This book is a great read for anyone, regardless of age. It’s engaging and poignant and a great outlet for young women and girls to truly express themselves. I leave you with Manifesta to Young Women and Girls to get a feel of what this book is about.


Find a man
Seek protection
The world is scary
Don’t go out
You are weak
Don’t care so much
They’re only animals
Don’t be so intense
Don’t cry so much
You can’t trust anyone
Don’t talk to strangers
People will take advantage of you
Close your legs
Girls aren’t good with:
Making difficult decisions
Lifting things
Putting things together
International news
Flying planes
Being in charge.
If he rapes you, surrender,
you will get killed trying to defend yourself
Don’t travel alone
You are nothing without a man
Don’t make the first move,
wait for him to notice you
Don’t be too loud
Follow the crowd
Obey the laws
Don’t know too much
Tone it down
Find someone rich
It’s how you look that matters,
not what you think.


Everyone’s making everything up
There is no one in charge except for those
who pretend to be
No one is coming
No one is going to
Rescue you
Mind-read your needs
Know your body better than you
Always fight back
Ask for it
Say you want it
Cherish your solitude
Take trains by yourself to places
you have never been
Sleep out alone under the stars
Learn how to drive a stick shift
Go so far away that you stop being afraid of
not coming back
Say no when you don’t want to do something
Say yes if your instincts are strong
even if everyone around you disagrees
Decide whether you want to be liked or admired
Decide if fitting in is more important than finding out
what you’re doing here
Believe in kissing
Fight for tenderness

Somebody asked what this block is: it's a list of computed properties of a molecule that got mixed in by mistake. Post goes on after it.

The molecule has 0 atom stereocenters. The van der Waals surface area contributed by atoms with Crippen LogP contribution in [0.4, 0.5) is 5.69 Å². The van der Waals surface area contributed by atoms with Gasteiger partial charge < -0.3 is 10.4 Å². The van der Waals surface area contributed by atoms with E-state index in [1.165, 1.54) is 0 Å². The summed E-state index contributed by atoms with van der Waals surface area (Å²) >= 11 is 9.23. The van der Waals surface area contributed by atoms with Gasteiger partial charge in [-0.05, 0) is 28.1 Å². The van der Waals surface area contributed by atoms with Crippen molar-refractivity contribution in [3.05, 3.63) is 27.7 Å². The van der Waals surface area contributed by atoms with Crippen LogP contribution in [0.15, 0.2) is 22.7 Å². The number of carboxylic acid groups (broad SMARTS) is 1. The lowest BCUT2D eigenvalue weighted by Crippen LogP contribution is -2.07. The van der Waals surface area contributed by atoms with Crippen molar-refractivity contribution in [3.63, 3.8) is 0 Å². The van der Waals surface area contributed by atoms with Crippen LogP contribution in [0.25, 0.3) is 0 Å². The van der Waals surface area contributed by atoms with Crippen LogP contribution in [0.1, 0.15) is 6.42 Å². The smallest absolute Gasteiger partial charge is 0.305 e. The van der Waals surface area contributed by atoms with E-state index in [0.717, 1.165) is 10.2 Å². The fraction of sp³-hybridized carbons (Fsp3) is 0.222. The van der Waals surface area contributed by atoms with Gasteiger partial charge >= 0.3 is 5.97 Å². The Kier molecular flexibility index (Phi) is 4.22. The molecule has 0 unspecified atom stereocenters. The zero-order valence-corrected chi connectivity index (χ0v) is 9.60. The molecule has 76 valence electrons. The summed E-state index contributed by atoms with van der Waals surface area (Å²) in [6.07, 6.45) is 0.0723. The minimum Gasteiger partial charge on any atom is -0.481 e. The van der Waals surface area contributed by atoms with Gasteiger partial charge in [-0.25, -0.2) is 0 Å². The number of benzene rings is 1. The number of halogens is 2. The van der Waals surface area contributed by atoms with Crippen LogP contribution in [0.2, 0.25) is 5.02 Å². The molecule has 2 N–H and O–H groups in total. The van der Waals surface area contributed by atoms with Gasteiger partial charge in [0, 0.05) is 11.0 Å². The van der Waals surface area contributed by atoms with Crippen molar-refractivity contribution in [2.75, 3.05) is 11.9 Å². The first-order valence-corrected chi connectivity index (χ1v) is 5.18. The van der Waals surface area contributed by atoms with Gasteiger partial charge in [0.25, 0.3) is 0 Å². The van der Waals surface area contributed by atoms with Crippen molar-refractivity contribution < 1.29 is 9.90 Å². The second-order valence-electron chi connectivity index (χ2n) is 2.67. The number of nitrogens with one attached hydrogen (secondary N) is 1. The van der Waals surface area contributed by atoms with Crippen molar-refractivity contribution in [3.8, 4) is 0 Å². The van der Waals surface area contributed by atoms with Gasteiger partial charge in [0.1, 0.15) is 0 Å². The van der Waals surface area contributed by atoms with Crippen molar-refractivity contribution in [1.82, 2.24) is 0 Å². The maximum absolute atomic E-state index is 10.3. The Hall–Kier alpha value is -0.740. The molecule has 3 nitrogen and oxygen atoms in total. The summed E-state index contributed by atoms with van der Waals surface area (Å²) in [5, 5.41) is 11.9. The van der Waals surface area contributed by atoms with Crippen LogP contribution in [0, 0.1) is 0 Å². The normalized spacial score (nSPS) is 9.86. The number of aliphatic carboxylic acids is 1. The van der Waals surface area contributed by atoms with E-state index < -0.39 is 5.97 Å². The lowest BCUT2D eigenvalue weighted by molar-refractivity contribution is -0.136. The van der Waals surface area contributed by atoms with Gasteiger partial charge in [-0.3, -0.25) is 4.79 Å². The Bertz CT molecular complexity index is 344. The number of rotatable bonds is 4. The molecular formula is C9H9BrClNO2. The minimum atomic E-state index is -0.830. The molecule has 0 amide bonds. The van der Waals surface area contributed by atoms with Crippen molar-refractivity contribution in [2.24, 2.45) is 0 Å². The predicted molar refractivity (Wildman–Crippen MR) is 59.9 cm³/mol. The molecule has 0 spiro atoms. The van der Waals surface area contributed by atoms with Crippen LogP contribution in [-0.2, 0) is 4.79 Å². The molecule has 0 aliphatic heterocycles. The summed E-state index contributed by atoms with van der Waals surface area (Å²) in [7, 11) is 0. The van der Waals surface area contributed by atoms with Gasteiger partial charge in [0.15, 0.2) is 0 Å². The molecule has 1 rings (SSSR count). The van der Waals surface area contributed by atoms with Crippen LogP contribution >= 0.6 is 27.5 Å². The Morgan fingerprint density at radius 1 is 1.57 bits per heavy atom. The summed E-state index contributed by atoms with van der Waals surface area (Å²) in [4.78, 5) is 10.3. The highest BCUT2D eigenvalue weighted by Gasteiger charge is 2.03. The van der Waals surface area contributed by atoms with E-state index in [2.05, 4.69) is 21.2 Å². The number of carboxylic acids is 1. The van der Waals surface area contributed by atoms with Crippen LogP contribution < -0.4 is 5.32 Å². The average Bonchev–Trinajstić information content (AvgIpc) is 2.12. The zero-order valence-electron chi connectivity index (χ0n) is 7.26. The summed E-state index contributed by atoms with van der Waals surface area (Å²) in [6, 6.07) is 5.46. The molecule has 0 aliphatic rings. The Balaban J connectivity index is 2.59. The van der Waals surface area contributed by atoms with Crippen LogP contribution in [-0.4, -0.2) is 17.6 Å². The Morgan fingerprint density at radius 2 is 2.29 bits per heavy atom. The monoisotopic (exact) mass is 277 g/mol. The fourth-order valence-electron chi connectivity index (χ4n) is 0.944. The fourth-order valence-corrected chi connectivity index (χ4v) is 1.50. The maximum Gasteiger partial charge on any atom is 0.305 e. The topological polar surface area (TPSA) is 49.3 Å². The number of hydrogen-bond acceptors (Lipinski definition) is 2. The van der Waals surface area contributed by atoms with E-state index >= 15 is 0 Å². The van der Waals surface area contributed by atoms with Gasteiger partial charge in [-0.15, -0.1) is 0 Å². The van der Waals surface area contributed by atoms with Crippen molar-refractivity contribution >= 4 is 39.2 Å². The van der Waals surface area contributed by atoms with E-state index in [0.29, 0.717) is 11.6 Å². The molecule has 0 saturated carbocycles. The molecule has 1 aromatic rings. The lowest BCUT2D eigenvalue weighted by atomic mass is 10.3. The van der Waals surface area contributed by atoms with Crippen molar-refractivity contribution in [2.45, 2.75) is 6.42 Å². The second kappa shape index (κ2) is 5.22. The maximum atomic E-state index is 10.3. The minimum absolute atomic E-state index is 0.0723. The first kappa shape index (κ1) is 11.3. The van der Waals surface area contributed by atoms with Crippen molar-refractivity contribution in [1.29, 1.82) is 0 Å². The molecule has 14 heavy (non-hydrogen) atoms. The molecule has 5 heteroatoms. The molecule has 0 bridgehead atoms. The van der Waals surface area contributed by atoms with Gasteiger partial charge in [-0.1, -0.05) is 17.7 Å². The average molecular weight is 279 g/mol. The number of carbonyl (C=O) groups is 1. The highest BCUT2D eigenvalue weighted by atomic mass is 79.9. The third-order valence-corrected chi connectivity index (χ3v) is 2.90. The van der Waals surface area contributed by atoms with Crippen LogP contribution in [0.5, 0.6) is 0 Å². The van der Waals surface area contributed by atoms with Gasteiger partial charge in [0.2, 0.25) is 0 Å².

Care as much as you do
Cry as much as you want
Insist the world be theater
and love the drama
Take your time
Move as fast as you do
as long as it’s your speed.
Ask yourself these questions:
Why am I whispering when I have something to say?
Why am I adding a question mark at the end
of all my sentences?
Why am I apologizing every time I express my needs?
Why am I hunching over?
Starving myself when I love food?
Pretending it doesn’t mean that much to me?
Hurting myself when I mean to scream?
Why am I waiting
Fitting in?
You know the truth:
Sometimes it does hurt that much
Horses can feel love
Your mother wanted more than that
It’s easier to be mean than smart
But that isn’t who you are.


Eve EnslerEve Ensler is a feminist activist best known for her 1996 play The Vagina Monologues and who wants to empower women around the world. She is the founder of V-Day, the global movement to end violence against women and girls. Ensler has written countless plays, books, and films which serve to celebrate womanhood and promote justice and gender equality for women. Some of her works include, Insecure at Last: Losing It in Our Security Obsessed World, Vagina Warriors, and In the Body of the World: A Memoir.